It’s all too easy to concede defeat internally and relinquish control of a situation to outside factors when faced with an especially challenging set of circumstances. Recently during a conversation with a good friend, I heard a story that greatly illustrates the value in pushing through seemingly insurmountable odds.

My good friend developed a knack for trading stocks in the late nineties. In his late twenties, and working as a chef in a restaurant where work was more like play, his investing started as a hobby. Due to his intellect, and passion for research, he became extremely proficient in his new passion, earning four figure profits in a single day in many of his early trades.

His highpoint came on a day where he made over $60,000 profit with one single sale. As a result of his success, he was extended credit by many lenders, and delivered great returns on their money in short order. It seemed that at every turn there was someone willing to lend a buck to this industrious young man. He had the “midas touch” when it came to stocks, the FOREX market, you name it.

September 11, 2001 changed his fortune abruptly however, as it did for so many others. The resultant changes in the market post 9/11 stifled his methods, which were still so newly developed, and he quickly found himself over $300,000 in debt to many people.

Being that he is from a culture and upbringing in which declaring bankruptcy was considered quitting, and therefore unacceptable, he vowed to repay his debts in full in the most rapid manner possible. He maxed the credit cards that he had (close to twenty at that point) writing cash advance checks out to cover what he could, and then set out to make back every dime that he had lost.

He took a second job at an afterhours spot in Chinatown, working from midnight until five or six in the morning after leaving his full time job where he worked from three until eleven. He ate one free meal at both jobs, split a $300 per month car payment on a Honda Civic that he shared with his nephew, and lived in an apartment near the restaurant with several others. This lifestyle was a far cry from that which he had grown accustomed to as a high roller, but he knew that it was a means to an end.

In addition to his two jobs, he took on any odd job that he could, often driving friends to and from the New York City club scene, in which he had been a regular big spender before. There wasn’t much that he wasn’t willing to do if the price was right.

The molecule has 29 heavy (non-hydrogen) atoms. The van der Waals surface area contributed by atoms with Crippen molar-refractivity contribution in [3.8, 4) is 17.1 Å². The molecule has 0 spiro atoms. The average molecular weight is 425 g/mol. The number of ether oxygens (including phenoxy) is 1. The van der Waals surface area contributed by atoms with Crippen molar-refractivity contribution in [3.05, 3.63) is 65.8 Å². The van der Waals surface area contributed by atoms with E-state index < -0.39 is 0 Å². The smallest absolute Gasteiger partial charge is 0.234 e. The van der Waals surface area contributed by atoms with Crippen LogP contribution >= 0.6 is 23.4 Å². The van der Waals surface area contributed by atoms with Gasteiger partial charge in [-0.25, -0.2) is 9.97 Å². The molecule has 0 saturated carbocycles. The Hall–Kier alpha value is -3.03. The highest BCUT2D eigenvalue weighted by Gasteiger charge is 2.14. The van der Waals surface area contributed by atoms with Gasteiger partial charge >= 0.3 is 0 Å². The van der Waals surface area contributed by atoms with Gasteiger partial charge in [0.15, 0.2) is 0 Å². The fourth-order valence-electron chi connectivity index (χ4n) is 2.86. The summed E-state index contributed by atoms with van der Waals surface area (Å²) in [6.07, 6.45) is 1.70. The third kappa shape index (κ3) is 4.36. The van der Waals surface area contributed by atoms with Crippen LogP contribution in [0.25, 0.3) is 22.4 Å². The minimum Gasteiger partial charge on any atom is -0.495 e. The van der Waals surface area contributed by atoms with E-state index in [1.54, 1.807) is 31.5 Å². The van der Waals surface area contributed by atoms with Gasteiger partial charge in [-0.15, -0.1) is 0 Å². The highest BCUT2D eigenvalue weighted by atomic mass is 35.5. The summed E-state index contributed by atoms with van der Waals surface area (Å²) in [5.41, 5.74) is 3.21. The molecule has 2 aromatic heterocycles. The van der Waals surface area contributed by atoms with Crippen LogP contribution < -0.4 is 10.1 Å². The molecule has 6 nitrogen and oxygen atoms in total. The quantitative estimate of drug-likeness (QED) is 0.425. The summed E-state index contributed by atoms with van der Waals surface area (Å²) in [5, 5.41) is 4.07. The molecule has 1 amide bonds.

He was putting more than eighty-five percent of his income to work on repaying his debt. The other fifteen went to his necessary living expenses, and maintaining his child support payments, which he was never late on.

Fast forward six years of working two to three jobs seven days per week, selling back his vacation time, and living on next to nothing, and all of his debts were paid in full.

The most interesting part of this story is not that he simply made good on his debts, but rather that during this process he gained the respect of those who had trusted him with their investments as well as many others who noticed his iron work ethic.

Roughly one year later he BOUGHT the restaurant that he had worked in all of those years with money that he had saved, and money from investors that were more than willing to lend at this point.

Now he works hard behind the scenes, work is still like play, and he has a wonderful family at home who he supports with a fat $350k plus yearly income. Far from a miser, he regularly drops $500 to $1000 on nights out for his friends, many of whom are employed by him at the restaurant.

Simply put, life is good.

In a world where hard work are dirty words to many, and most (statistically) are seeking more and more government assistance and handouts, he proudly lives his rich, rewarding life knowing that he put in the work and laid each brick in his palace.

Foregoing bankruptcy when faced with $300k in debt may seem crazy to many, but I assure you that he stands by his decision today and would have it no other way.

How bad is it?

How far are you really in the hole, financially or otherwise?


Johnny Pain is the man behind StrengthVillain.com as well as the East Coast’s notorious Greyskull Barbell Club and several other ventures. He is the author of several books on subjects pertaining to strength and conditioning. He can be found comically entertaining questions on his Q and A forum at StrengthVillain.com or can be reached for consultations, training seminars, or speaking engagements at john@villainintl.com.

Also, you can follow him on Twitter: @thejohnnypain



3 Responses

  1. Jesus

    Amazing story, I was really uplifted and motivated by a professors lecture today, where he touched on similiar things. Hard Work and Persitance, I had a little setback with my education but no doubt I will finish.

    September 11, 2012 at 7:27 pm

    • That’s great Jesus, I’m sure that you will.

      September 11, 2012 at 8:09 pm

  2. Pingback: How Improvising, Adapting, and Overcoming Can Save You - Mission Realization

Leave a Reply

Your email address will not be published. Required fields are marked *